operators above. The operator C

1

is given by the creation of a pair of anyons, moving

one around one nontrivial cycle of the torus, and then fusing the anyons and annihilating them. The operator C

2

is the

analogous operator for the other non-trivial loop. As above, these will act nontrivially on the ground state of the torus, and

again such action is a topological behavior. We consider the commutator [C

1

, C

2

] = C

−1

2

C

−1

1

C

2

C

1

. Topologically what we

have done is to move one particle in a loop around another, and this is equivalent to two exchanges. It follows that

[C

1

, C

2

] = e

i2θ

.

Consider some eigenvector |ψi of C

1

with eigenvalue e

iα

(since C

i

’s are unitary their eigenvalues have this form). Then we

have the relation

[C

1

, C

2

]|ψi = e

i2θ

|ψi

5

C

2

e

iα

|ψi = C

1

C

2

e

i2θ

|ψi.

Rearranging terms we can get

C

1

(C

2

|ψi) = e

i(α−2θ)

(C

2

|ψi).

In other words C

2

acts as a shift operator on eigenvalues of C

1

. Furthermore we see

[C

1

, C

2

]

q

= e

qi2π

p

q

= 1.

In summary, moving abelion anyons on a torus yields an additional q-fold degeneracy that does not exist when quasiparti-

cles with the same exchange statistics move on a plane.

There is another way we can generalize this picture, and that is passing to surfaces of higher genus. Suppose then that

the spatial degrees of freedom form a surface of genus g. The above analysis depends only upon the existence of 2 nontriv-

ial loops on the torus. A genus g surface has 2g non-trivial loops. We organize these loops into pairs—one pair for each

hole in our surface (a genus g surface can be thought of as a connected sum of g tori, or a surface with g holes). To each

of these loops we associate an operator C

j

i

where the i = 1, 2 and j ranges from 1 to g. Operators corresponding to loops

in different pairs commute, and operators corresponding to the same loops commute. The only nontrivial commutator is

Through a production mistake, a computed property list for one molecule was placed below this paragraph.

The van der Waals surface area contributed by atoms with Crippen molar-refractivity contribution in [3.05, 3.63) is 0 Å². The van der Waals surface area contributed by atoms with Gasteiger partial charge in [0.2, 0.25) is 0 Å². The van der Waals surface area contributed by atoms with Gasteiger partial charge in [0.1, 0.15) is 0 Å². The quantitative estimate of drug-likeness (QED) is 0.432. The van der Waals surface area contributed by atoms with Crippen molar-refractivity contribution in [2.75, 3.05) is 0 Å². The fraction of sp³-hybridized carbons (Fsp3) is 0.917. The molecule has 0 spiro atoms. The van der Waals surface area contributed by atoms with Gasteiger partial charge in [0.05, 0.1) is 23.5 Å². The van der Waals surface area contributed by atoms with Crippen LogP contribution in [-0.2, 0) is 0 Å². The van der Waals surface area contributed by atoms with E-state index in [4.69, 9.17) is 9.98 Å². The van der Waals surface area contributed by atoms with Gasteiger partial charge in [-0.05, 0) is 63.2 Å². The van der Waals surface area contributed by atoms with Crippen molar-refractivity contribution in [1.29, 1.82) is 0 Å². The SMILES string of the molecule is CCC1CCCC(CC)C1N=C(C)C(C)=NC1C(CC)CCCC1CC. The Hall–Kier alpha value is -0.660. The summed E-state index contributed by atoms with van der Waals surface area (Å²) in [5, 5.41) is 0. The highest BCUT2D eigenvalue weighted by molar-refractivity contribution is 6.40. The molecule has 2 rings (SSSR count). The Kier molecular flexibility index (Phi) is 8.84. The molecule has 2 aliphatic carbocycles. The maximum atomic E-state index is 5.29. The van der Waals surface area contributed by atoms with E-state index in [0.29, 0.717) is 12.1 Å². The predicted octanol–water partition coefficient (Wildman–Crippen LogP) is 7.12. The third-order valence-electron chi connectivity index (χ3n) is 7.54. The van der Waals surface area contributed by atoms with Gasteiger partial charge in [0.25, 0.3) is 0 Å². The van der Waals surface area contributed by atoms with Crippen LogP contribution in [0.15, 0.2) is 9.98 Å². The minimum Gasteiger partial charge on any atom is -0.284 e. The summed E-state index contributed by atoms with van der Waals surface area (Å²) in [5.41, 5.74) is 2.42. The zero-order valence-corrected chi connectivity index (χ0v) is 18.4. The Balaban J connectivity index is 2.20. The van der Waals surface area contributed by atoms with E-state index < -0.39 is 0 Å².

[C

j

1

, C

j

2

] = e

i2θ

. We conclude then that on a surface of genus g, we have g copies of the q-fold degeneracy from the topol-

ogy of the torus. In other words our ground state space has a q

g

-fold degeneracy above and beyond what is present when

abelians are braided on a genus 0 surface.

As the analysis shows, these abelian anyons on a genus g surface may have a ﬁnite dimensional topological degeneracy,

but their braiding does not allow the implementation of arbitrary unitary transforms. At best we ﬁnd a stable ground state

protected from local errors.

4 Conclusion

This report discussed the computational power of a topological quantum ﬁeld theory. We reviewed two basic questions: (i)

How does the toplogy of space-time affect the computational power of a TQFT and (ii) independent of a particular space-

time, what intrinsic structural properties of a TQFT govern its computational power? The observation that abelian anyons

on a genus g surface generalizes the toric code answers the ﬁrst question: a non-trivial 2-D space-time topology provides

an exponential (in the genus g) degeneracy in the ground state of the TQFT, a resource that in principle could serve as a

quantum storage robust to local error, but cannot be used to implement any transformation not already accessible to anyons

with comparable statistics on a genus g = 0 surface. To answer the second question, we appealed to the algebraic model

of anyonic quantum computation via the Tensor Category formalism. By relying on our intuition from classical group the-

ory to guide our understanding of their quantum generilizations, we have seen how the correspondence between UMTCs

and 3-dimensional TQFTs, affords an algebraic and number theoretic analysis of the computational regime modeled by any

TQFT. Recent deep results in this direction such as the Rank Finiteness Theorem and classiﬁcation of UMTCs of low rank

are the fruits of this approach: we are able to derive an explicit periodic table of elements for topological states of matter,

indexed by the nature of the anyonic excitations provided.